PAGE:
Many schools lack basic facilities in Pakistan’s rural Sindh province. Students cram half-a-dozen to a bench, or sit on the floor. There’s no electricity or running water. Teachers often don’t show up. Children can’t always afford books, pencils and notebooks. The Government of Sindh has tried to help by revitalizing a program that gives annual grants to school management committees to use to improve education.
Also available in: العربيةWomen’s economic equality is good for business. It is clear that women play a fundamental role in building and sustaining the world economy.
They offer a powerful source of economic growth and opportunity. Women contribute not only to the formal economy, but also through the valuable and generally unpaid tasks of caregiving and homemaking. It has been proven that better opportunities in education, health, employment, and policies lead to better well being for women, their communities and — in turn — the economic and social well-being of a country.
However, only recently has the relationship of gender and infrastructure — more specifically, transport — and the role it plays in a country’s social and economic well-being been addressed.
Transport networks are one of the most important elements of a country’s infrastructure, and they are key to reducing poverty and promoting equality. A country’s transport infrastructure generally centers on enabling the supply of goods, connecting and providing access to people, services and trade, with the objective of bringing economic prosperity to a nation. However, it has been only in the past five to ten years that infrastructure projects have started to include gender awareness as part of their investment decisions.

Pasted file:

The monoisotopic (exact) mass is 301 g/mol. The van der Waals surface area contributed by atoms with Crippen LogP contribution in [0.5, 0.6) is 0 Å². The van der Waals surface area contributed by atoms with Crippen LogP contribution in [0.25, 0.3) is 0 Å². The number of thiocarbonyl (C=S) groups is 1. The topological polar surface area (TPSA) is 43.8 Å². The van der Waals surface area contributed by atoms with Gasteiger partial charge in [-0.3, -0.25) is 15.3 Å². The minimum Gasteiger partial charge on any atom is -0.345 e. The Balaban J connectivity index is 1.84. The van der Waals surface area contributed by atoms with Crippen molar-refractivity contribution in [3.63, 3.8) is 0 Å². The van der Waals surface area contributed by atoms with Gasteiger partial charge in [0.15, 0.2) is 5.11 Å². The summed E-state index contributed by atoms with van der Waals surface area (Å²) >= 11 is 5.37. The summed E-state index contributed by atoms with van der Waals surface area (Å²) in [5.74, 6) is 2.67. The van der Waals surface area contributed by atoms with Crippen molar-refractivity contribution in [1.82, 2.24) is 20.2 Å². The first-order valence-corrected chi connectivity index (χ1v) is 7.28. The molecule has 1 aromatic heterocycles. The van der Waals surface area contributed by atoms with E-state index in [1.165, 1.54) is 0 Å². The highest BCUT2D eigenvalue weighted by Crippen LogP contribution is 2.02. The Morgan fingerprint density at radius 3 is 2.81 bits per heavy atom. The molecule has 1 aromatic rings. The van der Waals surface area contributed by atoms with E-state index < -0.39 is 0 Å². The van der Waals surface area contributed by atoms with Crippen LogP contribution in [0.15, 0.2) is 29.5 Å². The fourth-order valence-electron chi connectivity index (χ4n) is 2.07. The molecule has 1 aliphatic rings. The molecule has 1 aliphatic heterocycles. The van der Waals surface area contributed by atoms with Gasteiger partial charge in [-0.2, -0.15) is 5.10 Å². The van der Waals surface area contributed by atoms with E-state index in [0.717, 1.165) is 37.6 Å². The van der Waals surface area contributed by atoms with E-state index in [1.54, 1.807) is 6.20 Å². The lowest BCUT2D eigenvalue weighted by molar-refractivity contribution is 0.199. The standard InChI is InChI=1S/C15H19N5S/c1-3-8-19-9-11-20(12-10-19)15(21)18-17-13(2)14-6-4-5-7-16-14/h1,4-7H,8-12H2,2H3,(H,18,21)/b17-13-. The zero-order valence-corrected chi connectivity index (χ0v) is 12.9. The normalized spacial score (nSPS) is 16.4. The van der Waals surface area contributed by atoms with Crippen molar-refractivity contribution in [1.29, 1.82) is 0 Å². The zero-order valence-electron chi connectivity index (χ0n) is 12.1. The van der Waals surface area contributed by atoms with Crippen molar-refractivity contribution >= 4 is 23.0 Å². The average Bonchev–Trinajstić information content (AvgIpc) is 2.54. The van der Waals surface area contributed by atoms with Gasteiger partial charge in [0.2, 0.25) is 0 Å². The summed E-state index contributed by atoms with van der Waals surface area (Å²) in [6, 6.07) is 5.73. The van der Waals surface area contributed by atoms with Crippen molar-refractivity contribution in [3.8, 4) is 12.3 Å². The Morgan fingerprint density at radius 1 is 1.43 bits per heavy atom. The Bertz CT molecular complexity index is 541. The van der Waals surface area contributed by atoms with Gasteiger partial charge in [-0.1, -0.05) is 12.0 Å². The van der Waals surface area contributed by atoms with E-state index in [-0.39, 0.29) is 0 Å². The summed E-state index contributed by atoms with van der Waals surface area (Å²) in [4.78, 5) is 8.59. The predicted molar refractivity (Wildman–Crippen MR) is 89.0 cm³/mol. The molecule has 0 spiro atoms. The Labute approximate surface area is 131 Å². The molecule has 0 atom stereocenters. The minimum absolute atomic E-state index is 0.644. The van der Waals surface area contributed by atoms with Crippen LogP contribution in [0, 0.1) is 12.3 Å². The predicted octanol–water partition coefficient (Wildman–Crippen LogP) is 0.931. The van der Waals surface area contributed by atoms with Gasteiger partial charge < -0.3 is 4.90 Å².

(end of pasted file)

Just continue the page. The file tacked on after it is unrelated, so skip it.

As women become even more central to a country’s economy, addressing their transportation needs takes on an essential role in promoting economic growth and prosperity.
What does it mean to do policy-relevant research and evaluation? How does it differ from policy adjacent research and evaluation? Heather Lanthorn explores these questions and offers some food for thought on intention and decision making.
This post is really a conversation with myself, which I started here, but I would be happy if everyone was conversing on it a bit more: what does it mean to do research that is ‘policy relevant’? From my vantage point in impact evaluation and applied political-economy and stakeholder analyses, ‘policy relevant’ is a glossy label that a researcher or organization can apply to his/her own work at his/her own discretion. This is confusing, slightly unsettling, and probably dulls some of the gloss off the label.
The main thrust of the discussion is this: we (researchers, donors, folks who have generally bought-into the goal of evidence- and evaluation-informed decision-making) should be clear (and more humble) about what is meant by ‘policy relevant’ research and evaluation. I don’t have an answer to this, but I try to lay out some of the key facets, below.
Overall, we need more thought and clarity – as well as humility – around what it means to be doing policy-relevant work. As a start, we may try to distinguish work that is ‘policy adjacent’ (done on a policy) from work that is either ‘decision-relevant’ or ‘policymaker-relevant’ (similar to ‘decision-relevant,’ (done with the explicit, ex ante purpose of informing a policy or practice decision and therefore an intent to be actionable).
I believe the distinction I am trying to draw echoes what Tom Pepinsky wrestled with when he blogged that it was the “murky and quirky” questions and research (a delightful turn of phrase that Tom borrowed from Don Emmerson) “that actually influence how they [policymakers / stakeholders] make decisions” in each of their own idiosyncratic settings. These questions may be narrow, operational, and linked to a middle-range or program theory (of change) when compared to a grander, paradigmatic question.
Throughout, my claim is not that one type of work is more important or that one type will always inform better decision-making. I am, however, asking that, as “policy-relevant” becomes an increasingly popular buzzword, we pause and think about what it means.